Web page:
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Secondary

Teacher CPD – Would you give up your weekend for it?

No one’s denying that weekends can be precious indeed – but every now and then, they can also be used to sharpen up your practice, observes Rachel Cliffe

Rachel Cliffe
by Rachel Cliffe
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Secondary

“What are your plans for this weekend?” asked a colleague in the staffroom, one sunny Friday lunchtime – a standard conversation starter.

“Attending a Saturday History Teaching conference,” I replied.

“But … why?” they asked.

My garbled response centred on my enjoyment of the day, but the exchange prompted me to reflect on, and consider my participation in weekend CPD. Is it acceptable to give up a Saturday? Why do I find it so appealing?

To be clear, my reflections are from the perspective of a head of department, with a non-teaching husband, who doesn’t have to consider childcare or other conferences in my decisions. These are just my own ponderings.

Buzzing with ideas

Firstly, I’m very fortunate to be part of the history teaching community, which organises several high quality conferences that take place at weekends. One recent conference in July of 2022 led to me to starting a KS2 history curriculum conversation with our feeder primary schools – both to support the development of our curriculum intent, and to re-evaluate the lessons within our GCSE ‘Making of America’ unit.

After eight years in teaching, I’d left the conference feeling refreshed and buzzing with new ideas, new perspectives and knowledge of new techniques I wanted to try in my classroom practice.

And yet, these conferences could easily take place on a weekday. So why hold them at weekends? Factor in how the pandemic prompted a boom in online CPD opportunities across many subjects, why even visit a CPD event in person? Well, here are some reasons…

1. There’s no cover to set
I don’t have to plan how I’m going to get a non-specialist to teach a complex key concept, or find a documentary that can cover the right topic within an hour. It removes that extra workload of writing and setting cover.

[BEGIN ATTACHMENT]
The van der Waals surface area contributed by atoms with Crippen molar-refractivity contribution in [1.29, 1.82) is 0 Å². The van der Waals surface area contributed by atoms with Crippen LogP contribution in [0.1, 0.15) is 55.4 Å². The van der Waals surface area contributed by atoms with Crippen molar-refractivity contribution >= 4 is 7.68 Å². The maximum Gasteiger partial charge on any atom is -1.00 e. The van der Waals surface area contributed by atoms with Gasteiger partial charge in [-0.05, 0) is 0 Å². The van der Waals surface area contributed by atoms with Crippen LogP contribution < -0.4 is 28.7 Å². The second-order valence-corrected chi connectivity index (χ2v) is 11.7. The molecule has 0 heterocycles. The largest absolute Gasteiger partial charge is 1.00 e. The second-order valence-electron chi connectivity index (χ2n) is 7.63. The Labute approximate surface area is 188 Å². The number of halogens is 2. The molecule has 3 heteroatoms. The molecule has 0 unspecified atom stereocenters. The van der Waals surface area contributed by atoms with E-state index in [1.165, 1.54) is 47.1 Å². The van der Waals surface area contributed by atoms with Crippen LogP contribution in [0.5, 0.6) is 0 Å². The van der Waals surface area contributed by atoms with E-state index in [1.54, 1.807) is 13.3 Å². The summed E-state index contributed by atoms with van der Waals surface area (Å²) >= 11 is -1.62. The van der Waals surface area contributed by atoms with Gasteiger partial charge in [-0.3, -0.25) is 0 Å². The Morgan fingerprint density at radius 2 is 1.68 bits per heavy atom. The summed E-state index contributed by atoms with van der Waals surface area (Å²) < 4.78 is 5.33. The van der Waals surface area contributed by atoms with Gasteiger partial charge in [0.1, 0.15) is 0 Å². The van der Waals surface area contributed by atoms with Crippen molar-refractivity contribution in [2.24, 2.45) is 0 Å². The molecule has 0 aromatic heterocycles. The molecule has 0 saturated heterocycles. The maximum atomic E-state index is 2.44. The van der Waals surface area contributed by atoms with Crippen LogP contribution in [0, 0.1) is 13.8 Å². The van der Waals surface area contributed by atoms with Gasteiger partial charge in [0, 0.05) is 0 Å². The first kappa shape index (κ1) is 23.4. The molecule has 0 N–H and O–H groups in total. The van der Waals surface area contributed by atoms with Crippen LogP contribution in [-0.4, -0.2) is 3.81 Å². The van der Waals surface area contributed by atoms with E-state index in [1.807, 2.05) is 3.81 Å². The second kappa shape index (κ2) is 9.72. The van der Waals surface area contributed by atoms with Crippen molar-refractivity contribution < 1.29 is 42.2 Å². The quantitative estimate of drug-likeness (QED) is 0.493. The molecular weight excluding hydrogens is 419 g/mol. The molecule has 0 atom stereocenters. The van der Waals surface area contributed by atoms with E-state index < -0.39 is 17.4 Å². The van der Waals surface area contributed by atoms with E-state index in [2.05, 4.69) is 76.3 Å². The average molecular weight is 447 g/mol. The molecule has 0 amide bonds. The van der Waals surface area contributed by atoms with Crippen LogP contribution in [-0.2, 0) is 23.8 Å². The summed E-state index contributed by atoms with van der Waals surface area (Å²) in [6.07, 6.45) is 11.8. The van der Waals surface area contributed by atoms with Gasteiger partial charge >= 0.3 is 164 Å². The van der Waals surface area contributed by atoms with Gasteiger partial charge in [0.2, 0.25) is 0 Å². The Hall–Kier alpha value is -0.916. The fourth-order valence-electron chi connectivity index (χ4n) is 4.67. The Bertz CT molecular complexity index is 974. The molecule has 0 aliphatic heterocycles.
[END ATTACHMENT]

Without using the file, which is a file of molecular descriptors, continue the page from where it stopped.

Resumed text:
2. No emails
With weekend workshops, there’s the reassurance of knowing there aren’t any emails or urgent issues that you need to be staying on top of. Once, while on a first aid course held during the week, I checked my inbox at lunchtime and saw I had 56 new emails. 56! I dealt with the most pressing ones in the break, but then found myself thinking about those remaining emails for the rest of the afternoon. Weekend conferences make it much easier to fully concentrate on the content of workshops and your practice.

3. Conversations with fellow teachers
Even when attending conferences on your own, there will always be someone to talk to and share anecdotes, ideas or resources with. Everyone’s there to learn and develop. The honest chats you’ll have with people from other parts of the country can be reassuring and supportive.

4. Making a trip of it!
Myself and my teaching best friend (shout-out to Shona!) once attended a Saturday conference, followed by dinner and drinks afterwards, and had a great day. Many weekend conferences will include an extra social element so that everyone can feel included. There’s often also the added bonus of getting to enjoy the sights of a new city, or re-connect with friends in areas you’ve not visited for a while.

A teacher’s choice

I’m privileged in that my school and trust are very supportive of staff wanting to attend professional development events, and will fund admission to weekend conferences. However, there’s never any pressure to attend, or feel as though you should go in order to ‘be a better teacher’.

That’s usually the point at which weekend CPD stops being impactful or effective. It should always be a teacher’s choice as to whether to attend, and the decision as to which workshops or sessions to join should rest with them too.

On reflection, if I’d had Bernard’s Watch (all teachers’ dream), and could pause time to think of a better response in that staffroom exchange, I’d have probably replied “Because I’m really excited about the sessions I’ll be attending, the fellow history teachers I’ll be speaking to, and the new ideas I’ll get for my classroom practice.”

Rachel Cliffe (@MrsRCliffe) is leader of history at The Morley Academy, Leeds

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